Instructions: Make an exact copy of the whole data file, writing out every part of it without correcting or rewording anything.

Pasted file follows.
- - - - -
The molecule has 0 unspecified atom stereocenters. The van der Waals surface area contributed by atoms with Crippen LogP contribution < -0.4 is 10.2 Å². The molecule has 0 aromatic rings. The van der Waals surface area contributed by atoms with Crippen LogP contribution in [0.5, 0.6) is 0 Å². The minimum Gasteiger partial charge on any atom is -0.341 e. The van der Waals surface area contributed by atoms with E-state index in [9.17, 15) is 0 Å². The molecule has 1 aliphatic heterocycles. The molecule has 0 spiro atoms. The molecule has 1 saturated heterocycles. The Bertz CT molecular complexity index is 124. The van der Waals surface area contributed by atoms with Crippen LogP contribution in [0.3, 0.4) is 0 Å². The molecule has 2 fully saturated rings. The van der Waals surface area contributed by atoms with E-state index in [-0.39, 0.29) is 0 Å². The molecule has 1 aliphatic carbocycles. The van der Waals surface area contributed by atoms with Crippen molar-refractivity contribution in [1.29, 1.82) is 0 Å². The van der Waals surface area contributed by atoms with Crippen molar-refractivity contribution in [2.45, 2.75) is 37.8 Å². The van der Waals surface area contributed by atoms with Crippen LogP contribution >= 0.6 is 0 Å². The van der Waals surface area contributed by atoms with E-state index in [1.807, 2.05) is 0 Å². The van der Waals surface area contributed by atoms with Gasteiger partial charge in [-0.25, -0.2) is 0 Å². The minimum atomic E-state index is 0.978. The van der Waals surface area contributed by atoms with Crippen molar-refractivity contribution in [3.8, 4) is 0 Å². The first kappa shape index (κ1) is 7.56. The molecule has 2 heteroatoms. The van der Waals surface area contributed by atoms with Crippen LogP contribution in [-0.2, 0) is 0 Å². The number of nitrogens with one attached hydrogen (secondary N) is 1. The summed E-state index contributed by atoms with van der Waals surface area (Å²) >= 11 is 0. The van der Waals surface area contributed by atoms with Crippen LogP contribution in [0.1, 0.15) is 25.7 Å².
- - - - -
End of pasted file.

The molecule has 0 unspecified atom stereocenters. The van der Waals surface area contributed by atoms with Crippen LogP contribution < -0.4 is 10.2 Å². The molecule has 0 aromatic rings. The van der Waals surface area contributed by atoms with Crippen LogP contribution in [0.5, 0.6) is 0 Å². The minimum Gasteiger partial charge on any atom is -0.341 e. The van der Waals surface area contributed by atoms with E-state index in [9.17, 15) is 0 Å². The molecule has 1 aliphatic heterocycles. The molecule has 0 spiro atoms. The molecule has 1 saturated heterocycles. The Bertz CT molecular complexity index is 124. The van der Waals surface area contributed by atoms with Crippen LogP contribution in [0.3, 0.4) is 0 Å². The molecule has 2 fully saturated rings. The van der Waals surface area contributed by atoms with E-state index in [-0.39, 0.29) is 0 Å². The molecule has 1 aliphatic carbocycles. The van der Waals surface area contributed by atoms with Crippen molar-refractivity contribution in [1.29, 1.82) is 0 Å². The van der Waals surface area contributed by atoms with Crippen molar-refractivity contribution in [2.45, 2.75) is 37.8 Å². The van der Waals surface area contributed by atoms with Crippen LogP contribution >= 0.6 is 0 Å². The van der Waals surface area contributed by atoms with E-state index in [1.807, 2.05) is 0 Å². The van der Waals surface area contributed by atoms with Gasteiger partial charge in [-0.25, -0.2) is 0 Å². The minimum atomic E-state index is 0.978. The van der Waals surface area contributed by atoms with Crippen molar-refractivity contribution in [3.8, 4) is 0 Å². The first kappa shape index (κ1) is 7.56. The molecule has 2 heteroatoms. The van der Waals surface area contributed by atoms with Crippen LogP contribution in [-0.2, 0) is 0 Å². The number of nitrogens with one attached hydrogen (secondary N) is 1. The summed E-state index contributed by atoms with van der Waals surface area (Å²) >= 11 is 0. The van der Waals surface area contributed by atoms with Crippen LogP contribution in [0.1, 0.15) is 25.7 Å².